fiction

In The Habit Of Dying

By SASKYA JAIN | 1 September 2014

ABOUT THE STORY In a hospital room somewhere in Delhi, an old woman lies resentfully in her bed, stewing in both real and remembered time. For over a decade now, she has been contemplating a terrible conspiracy against her, beginning with what must have been a staged assassination. She is not sure if her family has any inkling of the truth, or whether it has remained in charge of Indian democracy since her incarceration. For years now, she has plotted one thing: escape. But her enemies have taken care to surround her only with their loyalists.

In Saskya Jain’s short story, we experience the excruciating world of a mainly horizontal protagonist fighting a work of fiction that others assure her is reality. One day, she wakes up to find a disoriented old man in the bed next to hers—a familiar face from her past. Is fate offering her a way back to her real life, with the help of her fiercest political rival? Saskya Jain presents a narrative that mingles paranoia, horror, decrepitude, determination, suspicion and black comedy. Somehow both familiar and strange, this is a fable about political power, history, memory and the human will.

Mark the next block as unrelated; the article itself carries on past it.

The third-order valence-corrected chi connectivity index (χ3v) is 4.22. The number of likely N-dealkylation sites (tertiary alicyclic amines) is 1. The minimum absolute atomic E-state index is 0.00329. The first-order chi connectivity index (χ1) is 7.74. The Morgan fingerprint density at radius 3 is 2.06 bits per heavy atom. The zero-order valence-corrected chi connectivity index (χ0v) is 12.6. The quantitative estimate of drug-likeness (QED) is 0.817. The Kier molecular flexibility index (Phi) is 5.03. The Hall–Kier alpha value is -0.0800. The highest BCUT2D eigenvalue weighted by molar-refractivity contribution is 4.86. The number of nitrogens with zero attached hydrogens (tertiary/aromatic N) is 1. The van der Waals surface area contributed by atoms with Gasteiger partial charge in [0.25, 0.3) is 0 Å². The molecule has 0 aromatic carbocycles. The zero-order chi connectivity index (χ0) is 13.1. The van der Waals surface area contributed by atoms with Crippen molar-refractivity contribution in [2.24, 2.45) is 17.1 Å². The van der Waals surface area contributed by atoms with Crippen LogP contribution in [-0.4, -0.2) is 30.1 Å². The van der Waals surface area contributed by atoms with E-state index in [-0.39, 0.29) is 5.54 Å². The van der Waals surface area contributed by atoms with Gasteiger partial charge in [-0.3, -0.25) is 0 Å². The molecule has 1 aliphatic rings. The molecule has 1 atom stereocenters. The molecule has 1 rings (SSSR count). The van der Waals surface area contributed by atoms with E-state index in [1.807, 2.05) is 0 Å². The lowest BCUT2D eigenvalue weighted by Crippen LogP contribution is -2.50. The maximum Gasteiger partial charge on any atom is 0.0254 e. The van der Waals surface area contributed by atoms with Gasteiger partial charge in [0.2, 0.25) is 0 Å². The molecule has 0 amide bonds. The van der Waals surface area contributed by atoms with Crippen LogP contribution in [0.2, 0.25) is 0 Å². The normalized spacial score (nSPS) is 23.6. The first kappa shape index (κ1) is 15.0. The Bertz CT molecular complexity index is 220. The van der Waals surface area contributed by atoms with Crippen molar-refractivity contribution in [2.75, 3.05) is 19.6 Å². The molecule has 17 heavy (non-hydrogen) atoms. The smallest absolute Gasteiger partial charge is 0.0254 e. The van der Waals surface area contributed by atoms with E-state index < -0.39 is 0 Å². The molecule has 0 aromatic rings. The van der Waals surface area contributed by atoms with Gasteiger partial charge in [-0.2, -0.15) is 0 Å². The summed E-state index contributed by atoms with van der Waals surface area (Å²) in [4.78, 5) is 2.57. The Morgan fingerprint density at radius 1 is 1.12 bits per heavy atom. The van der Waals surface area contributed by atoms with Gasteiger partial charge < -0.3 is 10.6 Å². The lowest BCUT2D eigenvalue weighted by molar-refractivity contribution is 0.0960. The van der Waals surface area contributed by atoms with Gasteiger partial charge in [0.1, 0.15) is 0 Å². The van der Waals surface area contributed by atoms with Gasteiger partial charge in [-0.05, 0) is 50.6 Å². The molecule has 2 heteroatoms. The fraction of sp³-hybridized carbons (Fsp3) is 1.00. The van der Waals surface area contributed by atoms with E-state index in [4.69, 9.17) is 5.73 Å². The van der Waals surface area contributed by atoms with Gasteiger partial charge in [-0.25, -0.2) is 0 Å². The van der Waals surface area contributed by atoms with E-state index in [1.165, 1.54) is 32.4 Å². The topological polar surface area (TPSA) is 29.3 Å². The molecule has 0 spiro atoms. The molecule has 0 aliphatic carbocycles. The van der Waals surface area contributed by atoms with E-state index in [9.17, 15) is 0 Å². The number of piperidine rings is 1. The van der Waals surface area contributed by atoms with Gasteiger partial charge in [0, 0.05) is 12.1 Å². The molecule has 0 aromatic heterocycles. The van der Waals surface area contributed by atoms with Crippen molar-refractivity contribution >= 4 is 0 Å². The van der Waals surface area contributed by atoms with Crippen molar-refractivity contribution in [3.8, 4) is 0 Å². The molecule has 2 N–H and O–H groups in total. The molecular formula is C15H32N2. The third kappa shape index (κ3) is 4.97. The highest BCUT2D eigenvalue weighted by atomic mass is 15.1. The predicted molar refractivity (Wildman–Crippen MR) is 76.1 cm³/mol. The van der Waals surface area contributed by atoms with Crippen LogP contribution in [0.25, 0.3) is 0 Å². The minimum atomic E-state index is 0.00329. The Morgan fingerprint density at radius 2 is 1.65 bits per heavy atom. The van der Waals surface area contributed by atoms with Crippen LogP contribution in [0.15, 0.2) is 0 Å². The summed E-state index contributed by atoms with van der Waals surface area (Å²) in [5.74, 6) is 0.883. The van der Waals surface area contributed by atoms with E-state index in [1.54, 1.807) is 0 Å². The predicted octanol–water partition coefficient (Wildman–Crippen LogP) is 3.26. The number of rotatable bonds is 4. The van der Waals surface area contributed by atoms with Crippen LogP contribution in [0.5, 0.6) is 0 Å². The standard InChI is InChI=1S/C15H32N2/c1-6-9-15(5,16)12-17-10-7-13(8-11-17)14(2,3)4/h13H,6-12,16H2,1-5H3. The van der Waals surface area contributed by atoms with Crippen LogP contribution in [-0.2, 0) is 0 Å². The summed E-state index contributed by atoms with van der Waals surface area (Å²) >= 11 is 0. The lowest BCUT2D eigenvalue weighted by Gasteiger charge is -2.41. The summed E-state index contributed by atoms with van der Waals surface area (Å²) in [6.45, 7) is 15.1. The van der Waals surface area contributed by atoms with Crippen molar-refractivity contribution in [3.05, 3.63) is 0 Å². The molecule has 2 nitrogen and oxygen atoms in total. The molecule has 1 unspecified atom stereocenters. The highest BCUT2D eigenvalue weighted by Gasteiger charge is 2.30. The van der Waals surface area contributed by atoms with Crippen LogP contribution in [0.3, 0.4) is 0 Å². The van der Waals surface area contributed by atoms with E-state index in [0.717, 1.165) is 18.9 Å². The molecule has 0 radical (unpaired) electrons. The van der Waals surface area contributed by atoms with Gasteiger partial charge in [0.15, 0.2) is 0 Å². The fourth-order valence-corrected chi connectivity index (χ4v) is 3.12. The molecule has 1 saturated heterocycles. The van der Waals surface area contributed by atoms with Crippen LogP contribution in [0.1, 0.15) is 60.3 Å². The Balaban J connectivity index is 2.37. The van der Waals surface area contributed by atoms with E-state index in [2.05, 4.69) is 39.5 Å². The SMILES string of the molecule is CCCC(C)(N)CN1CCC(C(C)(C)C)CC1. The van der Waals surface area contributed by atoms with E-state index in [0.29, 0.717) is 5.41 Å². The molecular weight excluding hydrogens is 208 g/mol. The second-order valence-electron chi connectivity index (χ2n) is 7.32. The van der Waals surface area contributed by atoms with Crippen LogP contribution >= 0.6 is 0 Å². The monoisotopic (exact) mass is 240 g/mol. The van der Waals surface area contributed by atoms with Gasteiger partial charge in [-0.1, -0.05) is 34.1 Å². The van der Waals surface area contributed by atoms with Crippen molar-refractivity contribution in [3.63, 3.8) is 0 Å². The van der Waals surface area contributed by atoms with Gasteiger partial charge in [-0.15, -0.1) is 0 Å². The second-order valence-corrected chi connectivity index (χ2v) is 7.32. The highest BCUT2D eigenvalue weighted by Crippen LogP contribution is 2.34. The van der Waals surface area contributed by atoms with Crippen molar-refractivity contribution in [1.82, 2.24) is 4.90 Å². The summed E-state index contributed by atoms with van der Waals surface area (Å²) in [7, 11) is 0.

Saskya Jain’s first novel, Fire Under Ash, will be published this month by Random House.

In the Habit of Dying

SASKYA JAIN

WHEN SHE AWOKE to the sound of shattering glass from a dream of riding a fully transparent horse, her first impulse was to feel for the ground beneath her feet. Then she thought that they had finally come. She traced the folds around her mouth up to her right eye and then her left, rubbing sticky sleep from the inner corner of each one. These days pillows propped up her back to ease her breath. She reached out and tapped her fingertips across the surface of the nightstand to find her spectacles. When after putting them on she twisted further to lift her dentures from their aquarium, the stab of pain in her back reminded her of the fact that she had officially died once before and mustn’t complain.